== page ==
Dd. 1. 20. A large folio, on vellum, of 111 leaves, with double columns of 30 lines each: one leaf missing after f. 6, one after f. 50, and two after f. 110: handwriting probably of the xiv th century. The initial letters are illuminated throughout, and there are a few vignettes and borders : catchwords at every eighth leaf.

Latin Psalter, CANTICLES AND Hymns, with KALENDAR prefixed. The Kalendar extends to fol. 6, where after the names of St Clement and St Sylvester the word "papæ' has been effaced. The Psalter appears to have contained all the Psalms in their usual order, except Ps. xcix, which is omitted. Begins (fol. 7, a):

Verba mea auribus.
Ends (fol. 74, b) :

Omnis spiritus Dominum. The Cantica follow, including the Te Deum, Quicunque vult, &c.: then the Litany, beginning f. 81, 6, 2: then other canticles, partly from Isaiah: then Vigiliæ Mortuorum (f. 90, a, 2—f. 94, b, 1). Then follow Hymns for the various festivals of the year; the volume concluding (f. 111, 6, 1) with Gloria tibi Domine.

In the title-page is written the name of Gilbert Norts.

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A folio, on parchment, of 213 leaves, in double columns ; apparently of the xiv th century. $$ 1–3 contain 80 lines in a column; SS 4-10, 100 lines; $$ 11-30, about 82. $$ 4-23 have illuminated initials ; the writing is nearly the same throughout, except that § 29 is in a small running hand, and both & 29 and $ 30 appear to be somewhat later than the rest.

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All the treatises contained in this MS. have been frequently printed, except ss 9 and 14.

1. ff. 1-127 b. “Liber Sancti AUGUSTINI DE CIVITATE DEI. Begins, after an index of chapters to the first book,

Gloriosissimam civitatem Dei... Ends

mecum gratias agant.

2. f. 127 b. A list of S. Augustines works, numbered successively from 1 to 100 (by an error of the MS. 110). Prefixed to the list is the following heading:

Libros quos vero beatus Augustinus edidit hic breviter enumerari vel annotari non omisi. Et hoc indicium librorum omnium Sancti Augustini.

3. ff. 128 a—129 6. LIBER DE ECCLESIASTICIS DOGMATIBUS.' A work of Gennadius falsely attributed to Augustine. Begins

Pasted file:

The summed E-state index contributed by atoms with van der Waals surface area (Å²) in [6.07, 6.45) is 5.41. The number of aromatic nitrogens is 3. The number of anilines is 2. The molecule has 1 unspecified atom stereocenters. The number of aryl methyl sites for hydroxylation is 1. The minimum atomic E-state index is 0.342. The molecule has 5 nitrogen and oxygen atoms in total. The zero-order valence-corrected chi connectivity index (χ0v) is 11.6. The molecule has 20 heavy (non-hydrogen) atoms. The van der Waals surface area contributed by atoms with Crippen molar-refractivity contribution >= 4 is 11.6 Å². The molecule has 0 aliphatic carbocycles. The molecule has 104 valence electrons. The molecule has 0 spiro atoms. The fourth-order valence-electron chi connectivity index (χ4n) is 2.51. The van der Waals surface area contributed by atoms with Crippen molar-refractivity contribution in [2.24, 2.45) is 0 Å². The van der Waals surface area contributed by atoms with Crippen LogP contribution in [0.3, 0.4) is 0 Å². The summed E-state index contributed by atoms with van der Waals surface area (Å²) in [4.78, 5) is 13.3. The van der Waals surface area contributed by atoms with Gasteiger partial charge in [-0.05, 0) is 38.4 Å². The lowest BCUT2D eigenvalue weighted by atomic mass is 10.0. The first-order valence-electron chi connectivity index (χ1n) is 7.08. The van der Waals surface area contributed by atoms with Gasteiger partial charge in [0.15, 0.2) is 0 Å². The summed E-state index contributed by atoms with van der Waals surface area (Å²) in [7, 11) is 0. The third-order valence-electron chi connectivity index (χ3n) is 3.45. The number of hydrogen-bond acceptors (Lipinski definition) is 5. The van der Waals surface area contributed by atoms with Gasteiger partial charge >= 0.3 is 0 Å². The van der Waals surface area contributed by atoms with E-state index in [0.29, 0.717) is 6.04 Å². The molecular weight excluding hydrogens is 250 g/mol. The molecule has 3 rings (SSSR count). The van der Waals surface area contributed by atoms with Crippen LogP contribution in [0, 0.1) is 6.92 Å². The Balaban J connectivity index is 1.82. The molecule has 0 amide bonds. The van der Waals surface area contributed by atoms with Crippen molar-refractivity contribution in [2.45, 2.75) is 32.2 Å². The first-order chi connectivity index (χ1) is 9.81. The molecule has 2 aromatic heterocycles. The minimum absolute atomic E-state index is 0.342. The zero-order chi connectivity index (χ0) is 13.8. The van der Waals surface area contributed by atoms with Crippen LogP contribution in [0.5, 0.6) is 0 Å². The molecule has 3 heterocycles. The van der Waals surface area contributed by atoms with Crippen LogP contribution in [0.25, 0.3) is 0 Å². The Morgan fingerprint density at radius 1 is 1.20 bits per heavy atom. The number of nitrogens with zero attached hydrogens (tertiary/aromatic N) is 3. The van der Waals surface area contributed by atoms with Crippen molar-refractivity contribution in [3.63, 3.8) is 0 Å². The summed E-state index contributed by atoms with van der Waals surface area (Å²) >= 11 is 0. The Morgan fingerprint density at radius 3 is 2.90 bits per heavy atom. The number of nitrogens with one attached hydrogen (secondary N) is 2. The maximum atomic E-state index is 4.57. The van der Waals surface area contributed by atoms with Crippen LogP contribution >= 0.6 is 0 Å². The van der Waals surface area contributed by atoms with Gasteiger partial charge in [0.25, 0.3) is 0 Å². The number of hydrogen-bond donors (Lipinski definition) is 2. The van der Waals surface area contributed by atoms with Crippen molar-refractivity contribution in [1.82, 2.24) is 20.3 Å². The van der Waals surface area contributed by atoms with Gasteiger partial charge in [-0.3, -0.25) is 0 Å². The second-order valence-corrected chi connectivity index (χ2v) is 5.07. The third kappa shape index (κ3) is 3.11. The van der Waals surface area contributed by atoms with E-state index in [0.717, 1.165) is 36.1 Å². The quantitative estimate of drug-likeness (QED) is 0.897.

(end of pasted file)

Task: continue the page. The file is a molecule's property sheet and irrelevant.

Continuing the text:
Credimus unum ... Ends

in moribus inveniri. An index of chapters is appended.

4. ff. 130 a-135 b. Sancti Anselmi LIBRI DUO Cur Deus Homo.'

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Sæpe et studiosissime.... Ends

Benedictus in secula. Amen. A portion of Book I. (chapters 14 and 15, “transferat quod aufert...qui si vult fugere') is partially obliterated. Also a portion of Book II. (chapter 17, Voluntas Dei nulla necessitate puerilibus questionibus sicut') is obliterated.

5. ff. 135 64136 a. PASTORALIS Sancti AMBROSII EPISCOPI.' This is the treatise commonly called · De Dignitate Sacerdotali.' Begins

Si quis oraculum fratres reminiscitur ... Ends

que sanctis in seculorum secula dare promisisti. Amen.

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Dici non potest....

de fide et spe et caritate conscripsi. Amen.

Begins, after an index of the 14 chapters into which the book is divided,

Quoniam liberum arbitrium videtur....

quod necesse habeam de illis interrogare. Amen. Explicit.

8. ff. 142 144 a. LIBER PROSLOGION ANSELMI.'
The prologue begins

Postquam opusculum quoddam....
Then follows an index of the 26 chapters, and then the work itself.

deus benedictus in secula. Amen.

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9. f. 140. A Treatise without title, which coincides more or
less with the 5th and 6th chapters of Anselmus, De fide Trinitatis.

Cur deus magis assumpserit hominem....

nec aliud individuum rationale aut alia persona corpus petri quam
anima. Amen.

10. ff. 144 b_148 6. Prologus Libri Innocentis PAPE

Domino patri karissimo....

ab istis liberet nos pater et filius et spiritus sanctus. Amen. Amen.

It agrees for the most part with the edition of 1575; but the order of chapters 27 and 28 of Book I. is inverted. In Book II. chapters 14, 15, 16 (of the Edition) are inserted between chapters 9 and 10. Also chapters 42, 43 of Book II., and chapter 4 of Book III., are not found in this MS.